Metropolitan Police can ‘listen into phone calls’ with secret ‘spy planes’

The Metropolitan Police can reportedly listen into people's phone calls using an unmanned spy plane.

An investigation has shown that a mysterious aircraft was used on several occasions last year while there have been suspicions for years about the Met’s use of the plane.

In 2014, plane spotters noticed a flight path showing an unmarked Cessna F406 aircraft circling London at 10,000 feet before suddenly vanishing from tracking sites.

The Mirror reported that it was a top secret spy plane that was capable of intercepting mobile phone calls and listening in on people’s conversations, and the force refused to deny the claim.

It was identified as being a twin-engine Cessna F406 with the registration G-BVJT, while other reports claimed that a second Cessna with the tail sign G-UMMI had also been seen over the capital.

The police refused to confirm or deny that the two planes cost £3m a year and were used to monitor mobile phone calls, leading to Lib Dems posing the questions to then-mayor Boris Johnson.

He refused to provide answers, citing "security reasons".

Now an investigation by MyLondon has revealed that the G-BVJT Cessna was used at least five times last year, sparking renewed concerns among privacy campaigners over the Met’s use of surveillance aircraft and drones.

Responding to a Freedom of Information request from MyLondon, the Met confirmed the use of unmanned drones over the capital for surveillance purposes.

The force said: “We can confirm the Met still uses UAVs/unmanned aerial surveillance for overt use purposes, and will have done so in the past two years.

“However, for operational reasons, we do not discuss the number of these and what specific makes or models we may use, either.”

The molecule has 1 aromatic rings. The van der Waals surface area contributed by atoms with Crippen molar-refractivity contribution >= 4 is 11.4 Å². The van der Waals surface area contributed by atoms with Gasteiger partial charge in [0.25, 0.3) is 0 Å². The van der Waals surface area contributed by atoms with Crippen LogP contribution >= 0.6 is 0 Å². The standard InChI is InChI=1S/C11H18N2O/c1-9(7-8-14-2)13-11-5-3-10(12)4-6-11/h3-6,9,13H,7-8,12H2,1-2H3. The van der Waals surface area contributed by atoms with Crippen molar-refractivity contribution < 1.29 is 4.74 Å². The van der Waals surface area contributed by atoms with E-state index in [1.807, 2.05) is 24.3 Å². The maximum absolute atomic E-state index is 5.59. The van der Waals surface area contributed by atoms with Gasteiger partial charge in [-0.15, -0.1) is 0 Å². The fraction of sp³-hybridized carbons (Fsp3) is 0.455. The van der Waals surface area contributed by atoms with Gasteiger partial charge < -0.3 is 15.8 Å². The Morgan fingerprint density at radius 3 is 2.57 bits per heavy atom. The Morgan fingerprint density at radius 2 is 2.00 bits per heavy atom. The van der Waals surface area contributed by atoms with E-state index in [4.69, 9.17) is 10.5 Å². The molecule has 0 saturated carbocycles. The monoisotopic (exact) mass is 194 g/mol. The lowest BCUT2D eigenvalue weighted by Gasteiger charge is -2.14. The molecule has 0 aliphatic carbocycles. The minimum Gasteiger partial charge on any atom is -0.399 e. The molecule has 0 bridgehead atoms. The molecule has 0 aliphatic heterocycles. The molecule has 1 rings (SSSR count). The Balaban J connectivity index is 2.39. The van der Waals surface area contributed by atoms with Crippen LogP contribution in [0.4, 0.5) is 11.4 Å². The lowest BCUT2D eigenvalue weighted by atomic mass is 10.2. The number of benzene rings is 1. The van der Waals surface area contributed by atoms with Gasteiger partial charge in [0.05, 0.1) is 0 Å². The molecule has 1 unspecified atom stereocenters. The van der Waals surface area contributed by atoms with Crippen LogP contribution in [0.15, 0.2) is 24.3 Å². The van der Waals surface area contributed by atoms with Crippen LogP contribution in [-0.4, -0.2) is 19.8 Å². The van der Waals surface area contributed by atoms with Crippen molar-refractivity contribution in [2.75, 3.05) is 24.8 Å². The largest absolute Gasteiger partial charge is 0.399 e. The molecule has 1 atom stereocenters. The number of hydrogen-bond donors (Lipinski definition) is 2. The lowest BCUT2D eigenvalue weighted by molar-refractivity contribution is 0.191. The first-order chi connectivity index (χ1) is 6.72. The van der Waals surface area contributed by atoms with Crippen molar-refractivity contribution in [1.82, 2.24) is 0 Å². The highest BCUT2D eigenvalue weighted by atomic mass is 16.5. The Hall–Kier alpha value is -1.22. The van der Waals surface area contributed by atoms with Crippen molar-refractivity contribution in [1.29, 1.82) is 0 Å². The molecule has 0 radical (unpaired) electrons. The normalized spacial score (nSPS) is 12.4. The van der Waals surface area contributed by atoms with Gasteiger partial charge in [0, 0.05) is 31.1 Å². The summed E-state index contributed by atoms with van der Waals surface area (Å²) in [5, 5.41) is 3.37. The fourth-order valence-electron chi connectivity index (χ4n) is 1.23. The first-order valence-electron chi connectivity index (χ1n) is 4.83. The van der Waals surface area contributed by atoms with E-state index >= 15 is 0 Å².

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Meanwhile, Sadiq Khan, the mayor of London, told Lib Dem London Assembly Caroline Pidgeon that the Met is “utilising thermal camera capabilities for deployment where heat-seeking properties are required, for example searching for missing persons or identification of premises with heat anomalies, such as cannabis farms, taking photographs of crime scenes, providing aerial support for pre-planned and reactive operations; and surveying premises and providing live footage of operational deployments to assist command decision making”.

He also told the Green Party's Sian Berry that police drones were not used to “monitor gatherings of Londoners outside of protest or public order events” – leaving open the possibility that unmanned aircraft have been used to monitor protests.

Ms Pidgeon said she accepted that the police needed to maintain some degree of secrecy over specific aspects of surveillance work.

But she added: "The Met should be more open in explaining why the force feels it is necessary to use them.”

The Metropolitan Police have been contacted for comment.

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